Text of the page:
Procurement of goods and services financed through the United Nations and the multilateral financing institutions is carried out in compliance with the regulations of these institutions, whereby procurement is generally carried out under the auspices of the recipient country. However, the situation in this area is not particularly well documented and there is a need for clarification. In this connection, a survey will be made of the procurement practices of multilateral institutions and of NGOs that receive Norwegian support. It is also necessary to establish the proportion of total Norwegian development assistance that is currently de facto handled by the authorities of the recipient countries, the type of regulations that underlie the recipient countries’ procurement practices and what may be done to strengthen the potential for increased local and regional procurement.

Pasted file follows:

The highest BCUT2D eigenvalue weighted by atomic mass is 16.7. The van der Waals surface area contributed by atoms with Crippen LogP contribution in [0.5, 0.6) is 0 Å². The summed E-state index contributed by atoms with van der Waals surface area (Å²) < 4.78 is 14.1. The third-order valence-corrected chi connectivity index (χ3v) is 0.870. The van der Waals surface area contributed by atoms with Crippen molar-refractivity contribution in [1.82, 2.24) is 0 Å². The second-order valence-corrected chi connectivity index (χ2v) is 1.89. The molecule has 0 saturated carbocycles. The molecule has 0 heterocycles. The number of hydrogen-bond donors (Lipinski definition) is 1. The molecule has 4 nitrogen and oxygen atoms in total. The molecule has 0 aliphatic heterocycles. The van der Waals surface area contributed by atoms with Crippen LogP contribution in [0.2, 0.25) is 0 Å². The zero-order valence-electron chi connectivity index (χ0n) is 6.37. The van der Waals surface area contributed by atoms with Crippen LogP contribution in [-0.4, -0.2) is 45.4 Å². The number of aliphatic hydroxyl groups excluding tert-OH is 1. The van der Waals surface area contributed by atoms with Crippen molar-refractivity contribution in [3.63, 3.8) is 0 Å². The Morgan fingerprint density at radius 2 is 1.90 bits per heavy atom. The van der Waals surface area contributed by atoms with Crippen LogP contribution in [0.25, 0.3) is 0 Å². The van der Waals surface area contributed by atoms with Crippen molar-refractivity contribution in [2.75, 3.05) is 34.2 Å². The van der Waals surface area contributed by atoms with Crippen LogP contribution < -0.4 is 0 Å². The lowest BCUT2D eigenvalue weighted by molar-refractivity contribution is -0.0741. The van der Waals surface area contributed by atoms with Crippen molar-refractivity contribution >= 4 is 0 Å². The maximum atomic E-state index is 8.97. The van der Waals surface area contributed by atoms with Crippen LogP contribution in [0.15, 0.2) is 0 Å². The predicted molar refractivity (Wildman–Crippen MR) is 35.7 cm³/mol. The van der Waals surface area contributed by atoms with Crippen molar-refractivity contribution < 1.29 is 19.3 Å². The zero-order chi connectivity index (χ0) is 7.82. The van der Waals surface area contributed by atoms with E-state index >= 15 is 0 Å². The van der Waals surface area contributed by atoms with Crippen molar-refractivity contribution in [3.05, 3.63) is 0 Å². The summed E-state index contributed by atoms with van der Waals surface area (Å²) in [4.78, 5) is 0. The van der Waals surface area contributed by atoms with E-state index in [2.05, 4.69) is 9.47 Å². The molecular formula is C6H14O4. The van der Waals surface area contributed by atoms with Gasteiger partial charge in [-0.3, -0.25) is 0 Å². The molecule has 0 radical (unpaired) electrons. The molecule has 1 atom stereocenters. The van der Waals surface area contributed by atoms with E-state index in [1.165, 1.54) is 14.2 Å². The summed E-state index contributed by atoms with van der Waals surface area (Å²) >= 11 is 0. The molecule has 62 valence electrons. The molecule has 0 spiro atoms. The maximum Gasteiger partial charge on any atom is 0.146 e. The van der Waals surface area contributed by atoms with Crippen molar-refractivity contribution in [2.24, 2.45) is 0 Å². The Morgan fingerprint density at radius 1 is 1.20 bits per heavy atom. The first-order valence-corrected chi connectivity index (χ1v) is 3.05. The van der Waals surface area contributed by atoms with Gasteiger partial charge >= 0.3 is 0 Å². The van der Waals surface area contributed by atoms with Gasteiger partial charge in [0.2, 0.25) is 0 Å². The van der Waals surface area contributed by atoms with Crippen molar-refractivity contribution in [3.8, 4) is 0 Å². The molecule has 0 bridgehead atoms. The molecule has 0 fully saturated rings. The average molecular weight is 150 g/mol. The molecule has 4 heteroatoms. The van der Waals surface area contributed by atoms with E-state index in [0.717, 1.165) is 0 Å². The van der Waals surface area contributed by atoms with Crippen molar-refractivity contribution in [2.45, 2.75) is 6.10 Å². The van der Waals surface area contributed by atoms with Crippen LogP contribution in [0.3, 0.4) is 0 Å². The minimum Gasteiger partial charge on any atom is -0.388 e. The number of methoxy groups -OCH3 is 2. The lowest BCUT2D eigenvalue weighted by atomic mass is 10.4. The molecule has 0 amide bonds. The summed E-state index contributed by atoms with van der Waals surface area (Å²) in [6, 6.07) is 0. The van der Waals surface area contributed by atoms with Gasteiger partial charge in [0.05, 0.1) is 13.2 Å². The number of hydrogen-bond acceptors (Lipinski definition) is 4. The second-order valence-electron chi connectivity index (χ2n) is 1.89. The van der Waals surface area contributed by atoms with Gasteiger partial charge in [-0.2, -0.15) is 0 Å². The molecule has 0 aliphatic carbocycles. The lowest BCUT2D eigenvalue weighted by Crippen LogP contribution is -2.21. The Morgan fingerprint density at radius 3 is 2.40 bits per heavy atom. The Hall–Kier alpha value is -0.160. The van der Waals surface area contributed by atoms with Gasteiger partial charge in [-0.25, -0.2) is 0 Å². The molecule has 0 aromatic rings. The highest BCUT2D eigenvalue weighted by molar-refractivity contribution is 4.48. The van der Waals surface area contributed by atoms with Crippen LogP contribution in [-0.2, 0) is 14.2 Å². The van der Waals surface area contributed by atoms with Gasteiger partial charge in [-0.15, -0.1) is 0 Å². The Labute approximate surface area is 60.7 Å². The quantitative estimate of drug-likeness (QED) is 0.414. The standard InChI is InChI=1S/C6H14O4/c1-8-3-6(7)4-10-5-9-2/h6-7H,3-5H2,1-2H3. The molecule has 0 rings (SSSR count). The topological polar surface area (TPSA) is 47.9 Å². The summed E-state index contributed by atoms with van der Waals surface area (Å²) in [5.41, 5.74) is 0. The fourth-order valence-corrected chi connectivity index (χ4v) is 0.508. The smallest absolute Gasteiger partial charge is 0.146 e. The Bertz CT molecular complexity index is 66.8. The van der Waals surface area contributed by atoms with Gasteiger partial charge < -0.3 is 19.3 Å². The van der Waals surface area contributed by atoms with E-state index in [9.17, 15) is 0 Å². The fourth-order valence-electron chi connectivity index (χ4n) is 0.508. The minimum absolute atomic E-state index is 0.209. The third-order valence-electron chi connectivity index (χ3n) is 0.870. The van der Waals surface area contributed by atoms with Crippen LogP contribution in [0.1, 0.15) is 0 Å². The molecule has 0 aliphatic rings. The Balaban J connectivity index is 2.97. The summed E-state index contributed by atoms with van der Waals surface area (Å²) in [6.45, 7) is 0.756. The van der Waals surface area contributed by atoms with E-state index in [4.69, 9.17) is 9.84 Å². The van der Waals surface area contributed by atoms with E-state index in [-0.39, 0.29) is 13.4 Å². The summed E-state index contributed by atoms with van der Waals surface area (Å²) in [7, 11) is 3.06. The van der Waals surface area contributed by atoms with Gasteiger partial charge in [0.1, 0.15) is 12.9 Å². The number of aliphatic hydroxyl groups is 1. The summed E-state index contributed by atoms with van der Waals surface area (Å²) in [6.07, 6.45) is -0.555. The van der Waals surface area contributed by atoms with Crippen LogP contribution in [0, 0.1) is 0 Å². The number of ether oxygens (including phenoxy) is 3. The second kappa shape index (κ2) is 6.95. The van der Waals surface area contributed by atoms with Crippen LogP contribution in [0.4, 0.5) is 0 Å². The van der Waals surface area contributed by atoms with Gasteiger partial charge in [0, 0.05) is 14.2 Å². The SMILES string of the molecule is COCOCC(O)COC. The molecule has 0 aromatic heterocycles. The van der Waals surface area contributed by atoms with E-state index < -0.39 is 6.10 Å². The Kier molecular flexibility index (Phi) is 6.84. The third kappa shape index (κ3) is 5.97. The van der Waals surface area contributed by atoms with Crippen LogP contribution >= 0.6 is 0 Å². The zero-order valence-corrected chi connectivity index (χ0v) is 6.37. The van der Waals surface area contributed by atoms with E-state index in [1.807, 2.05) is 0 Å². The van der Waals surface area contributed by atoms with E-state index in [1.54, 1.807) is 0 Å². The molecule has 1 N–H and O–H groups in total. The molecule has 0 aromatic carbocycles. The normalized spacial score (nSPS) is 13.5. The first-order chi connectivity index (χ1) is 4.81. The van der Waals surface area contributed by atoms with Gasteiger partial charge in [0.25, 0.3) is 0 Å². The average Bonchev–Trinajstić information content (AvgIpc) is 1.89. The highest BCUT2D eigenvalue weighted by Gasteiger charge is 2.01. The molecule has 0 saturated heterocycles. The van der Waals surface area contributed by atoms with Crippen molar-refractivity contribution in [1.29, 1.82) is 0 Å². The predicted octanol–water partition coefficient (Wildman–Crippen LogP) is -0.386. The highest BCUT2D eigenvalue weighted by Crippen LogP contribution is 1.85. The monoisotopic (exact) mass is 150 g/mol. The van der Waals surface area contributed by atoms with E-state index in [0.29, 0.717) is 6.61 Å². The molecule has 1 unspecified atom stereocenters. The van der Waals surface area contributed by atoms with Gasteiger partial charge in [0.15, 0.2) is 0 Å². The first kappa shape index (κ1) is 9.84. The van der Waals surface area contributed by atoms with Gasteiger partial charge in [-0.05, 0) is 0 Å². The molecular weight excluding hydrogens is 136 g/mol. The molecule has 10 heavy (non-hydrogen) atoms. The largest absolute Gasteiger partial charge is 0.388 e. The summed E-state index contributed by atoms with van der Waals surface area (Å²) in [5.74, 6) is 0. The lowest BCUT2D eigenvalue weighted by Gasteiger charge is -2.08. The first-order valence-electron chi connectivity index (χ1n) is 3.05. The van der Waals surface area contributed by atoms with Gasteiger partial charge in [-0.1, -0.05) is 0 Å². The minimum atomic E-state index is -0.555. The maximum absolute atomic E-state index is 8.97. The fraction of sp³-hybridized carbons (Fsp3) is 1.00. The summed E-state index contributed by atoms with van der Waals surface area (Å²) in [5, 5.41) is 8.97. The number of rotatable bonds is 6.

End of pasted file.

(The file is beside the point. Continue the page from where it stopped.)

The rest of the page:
In this area, much has been achieved by placing the responsibility for procurements in the recipient country. The fact that a significant share of procurements is handled outside the recipient countries arises from a number of factors. One reason is that, as long as other donors continue to practice a considerable degree of tying, recipient countries have difficulties relating to Norway in a different way than to other donors. We must therefore make more conscious efforts on this issue vis-à-vis the authorities of the recipient countries. Of vital importance in this connection is the OECD’s work on untying all development assistance to the least developed countries, where procurement policy and training/consciousness raising are among the issues addressed. These issues will also be followed up on the bilateral side. Another factor is the need for a commercial and industrial sector more capable of producing goods and services of a competitive quality and at competitive prices. The general approach of the strategy is to work towards the realization of this in the longer term.